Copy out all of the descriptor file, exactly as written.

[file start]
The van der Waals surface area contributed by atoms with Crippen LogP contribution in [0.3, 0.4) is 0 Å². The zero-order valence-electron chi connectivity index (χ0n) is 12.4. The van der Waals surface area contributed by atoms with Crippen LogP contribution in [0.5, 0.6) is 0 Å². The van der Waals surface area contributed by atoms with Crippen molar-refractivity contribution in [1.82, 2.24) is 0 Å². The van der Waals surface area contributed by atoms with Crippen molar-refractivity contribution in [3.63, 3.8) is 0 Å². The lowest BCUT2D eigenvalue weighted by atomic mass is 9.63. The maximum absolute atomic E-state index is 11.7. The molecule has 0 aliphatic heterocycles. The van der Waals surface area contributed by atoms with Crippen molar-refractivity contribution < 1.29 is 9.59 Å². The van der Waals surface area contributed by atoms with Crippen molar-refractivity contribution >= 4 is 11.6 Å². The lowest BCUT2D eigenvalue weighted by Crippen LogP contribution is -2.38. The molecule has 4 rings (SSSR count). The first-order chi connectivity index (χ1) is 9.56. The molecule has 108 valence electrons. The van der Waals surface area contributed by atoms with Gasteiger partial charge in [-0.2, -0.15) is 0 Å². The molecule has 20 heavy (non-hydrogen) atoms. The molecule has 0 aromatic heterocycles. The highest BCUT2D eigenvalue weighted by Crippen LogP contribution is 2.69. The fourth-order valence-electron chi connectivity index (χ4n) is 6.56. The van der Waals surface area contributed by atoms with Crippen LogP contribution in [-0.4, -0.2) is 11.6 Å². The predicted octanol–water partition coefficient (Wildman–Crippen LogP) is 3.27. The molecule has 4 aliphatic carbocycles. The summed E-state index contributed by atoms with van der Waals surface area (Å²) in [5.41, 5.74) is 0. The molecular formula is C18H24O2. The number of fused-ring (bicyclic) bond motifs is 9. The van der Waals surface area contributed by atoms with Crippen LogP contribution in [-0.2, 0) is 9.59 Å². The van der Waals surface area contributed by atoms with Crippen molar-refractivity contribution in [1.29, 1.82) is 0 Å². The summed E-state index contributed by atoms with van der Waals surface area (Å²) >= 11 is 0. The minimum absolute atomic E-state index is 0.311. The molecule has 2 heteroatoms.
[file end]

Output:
The van der Waals surface area contributed by atoms with Crippen LogP contribution in [0.3, 0.4) is 0 Å². The zero-order valence-electron chi connectivity index (χ0n) is 12.4. The van der Waals surface area contributed by atoms with Crippen LogP contribution in [0.5, 0.6) is 0 Å². The van der Waals surface area contributed by atoms with Crippen molar-refractivity contribution in [1.82, 2.24) is 0 Å². The van der Waals surface area contributed by atoms with Crippen molar-refractivity contribution in [3.63, 3.8) is 0 Å². The lowest BCUT2D eigenvalue weighted by atomic mass is 9.63. The maximum absolute atomic E-state index is 11.7. The molecule has 0 aliphatic heterocycles. The van der Waals surface area contributed by atoms with Crippen molar-refractivity contribution < 1.29 is 9.59 Å². The van der Waals surface area contributed by atoms with Crippen molar-refractivity contribution >= 4 is 11.6 Å². The lowest BCUT2D eigenvalue weighted by Crippen LogP contribution is -2.38. The molecule has 4 rings (SSSR count). The first-order chi connectivity index (χ1) is 9.56. The molecule has 108 valence electrons. The van der Waals surface area contributed by atoms with Gasteiger partial charge in [-0.2, -0.15) is 0 Å². The molecule has 20 heavy (non-hydrogen) atoms. The molecule has 0 aromatic heterocycles. The highest BCUT2D eigenvalue weighted by Crippen LogP contribution is 2.69. The fourth-order valence-electron chi connectivity index (χ4n) is 6.56. The van der Waals surface area contributed by atoms with Crippen LogP contribution in [-0.4, -0.2) is 11.6 Å². The predicted octanol–water partition coefficient (Wildman–Crippen LogP) is 3.27. The molecule has 4 aliphatic carbocycles. The summed E-state index contributed by atoms with van der Waals surface area (Å²) in [5.41, 5.74) is 0. The molecular formula is C18H24O2. The number of fused-ring (bicyclic) bond motifs is 9. The van der Waals surface area contributed by atoms with Crippen LogP contribution in [-0.2, 0) is 9.59 Å². The van der Waals surface area contributed by atoms with Crippen molar-refractivity contribution in [1.29, 1.82) is 0 Å². The summed E-state index contributed by atoms with van der Waals surface area (Å²) >= 11 is 0. The minimum absolute atomic E-state index is 0.311. The molecule has 2 heteroatoms.